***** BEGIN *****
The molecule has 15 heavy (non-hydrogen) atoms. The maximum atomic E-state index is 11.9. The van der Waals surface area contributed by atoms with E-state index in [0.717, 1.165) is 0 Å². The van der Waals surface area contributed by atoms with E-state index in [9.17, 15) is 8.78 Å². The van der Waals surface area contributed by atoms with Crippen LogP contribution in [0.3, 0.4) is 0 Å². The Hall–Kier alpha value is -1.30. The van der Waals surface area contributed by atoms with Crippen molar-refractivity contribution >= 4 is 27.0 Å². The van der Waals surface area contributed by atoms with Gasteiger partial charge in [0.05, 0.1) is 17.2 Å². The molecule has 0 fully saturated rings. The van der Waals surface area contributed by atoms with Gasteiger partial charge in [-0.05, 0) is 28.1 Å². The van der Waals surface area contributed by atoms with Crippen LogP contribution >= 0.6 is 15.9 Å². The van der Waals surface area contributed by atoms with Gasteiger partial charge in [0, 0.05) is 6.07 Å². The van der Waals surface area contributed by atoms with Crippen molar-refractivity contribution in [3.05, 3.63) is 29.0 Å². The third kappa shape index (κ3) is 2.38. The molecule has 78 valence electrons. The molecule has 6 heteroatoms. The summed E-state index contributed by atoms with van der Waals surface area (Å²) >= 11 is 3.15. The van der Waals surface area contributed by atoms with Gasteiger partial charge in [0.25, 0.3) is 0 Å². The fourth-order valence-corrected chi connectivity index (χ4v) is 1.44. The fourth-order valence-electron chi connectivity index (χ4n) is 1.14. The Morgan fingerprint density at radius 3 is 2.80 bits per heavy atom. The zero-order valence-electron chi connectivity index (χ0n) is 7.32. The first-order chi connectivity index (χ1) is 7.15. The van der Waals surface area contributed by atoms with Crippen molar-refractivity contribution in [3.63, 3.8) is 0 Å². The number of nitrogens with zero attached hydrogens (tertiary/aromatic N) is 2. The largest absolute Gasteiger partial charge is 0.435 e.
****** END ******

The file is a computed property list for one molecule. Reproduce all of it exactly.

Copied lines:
The molecule has 15 heavy (non-hydrogen) atoms. The maximum atomic E-state index is 11.9. The van der Waals surface area contributed by atoms with E-state index in [0.717, 1.165) is 0 Å². The van der Waals surface area contributed by atoms with E-state index in [9.17, 15) is 8.78 Å². The van der Waals surface area contributed by atoms with Crippen LogP contribution in [0.3, 0.4) is 0 Å². The Hall–Kier alpha value is -1.30. The van der Waals surface area contributed by atoms with Crippen molar-refractivity contribution >= 4 is 27.0 Å². The van der Waals surface area contributed by atoms with Gasteiger partial charge in [0.05, 0.1) is 17.2 Å². The molecule has 0 fully saturated rings. The van der Waals surface area contributed by atoms with Gasteiger partial charge in [-0.05, 0) is 28.1 Å². The van der Waals surface area contributed by atoms with Crippen LogP contribution >= 0.6 is 15.9 Å². The van der Waals surface area contributed by atoms with Gasteiger partial charge in [0, 0.05) is 6.07 Å². The van der Waals surface area contributed by atoms with Crippen molar-refractivity contribution in [3.05, 3.63) is 29.0 Å². The third kappa shape index (κ3) is 2.38. The molecule has 78 valence electrons. The molecule has 6 heteroatoms. The summed E-state index contributed by atoms with van der Waals surface area (Å²) >= 11 is 3.15. The van der Waals surface area contributed by atoms with Gasteiger partial charge in [0.25, 0.3) is 0 Å². The fourth-order valence-corrected chi connectivity index (χ4v) is 1.44. The fourth-order valence-electron chi connectivity index (χ4n) is 1.14. The Morgan fingerprint density at radius 3 is 2.80 bits per heavy atom. The zero-order valence-electron chi connectivity index (χ0n) is 7.32. The first-order chi connectivity index (χ1) is 7.15. The van der Waals surface area contributed by atoms with Crippen molar-refractivity contribution in [3.63, 3.8) is 0 Å². The number of nitrogens with zero attached hydrogens (tertiary/aromatic N) is 2. The largest absolute Gasteiger partial charge is 0.435 e.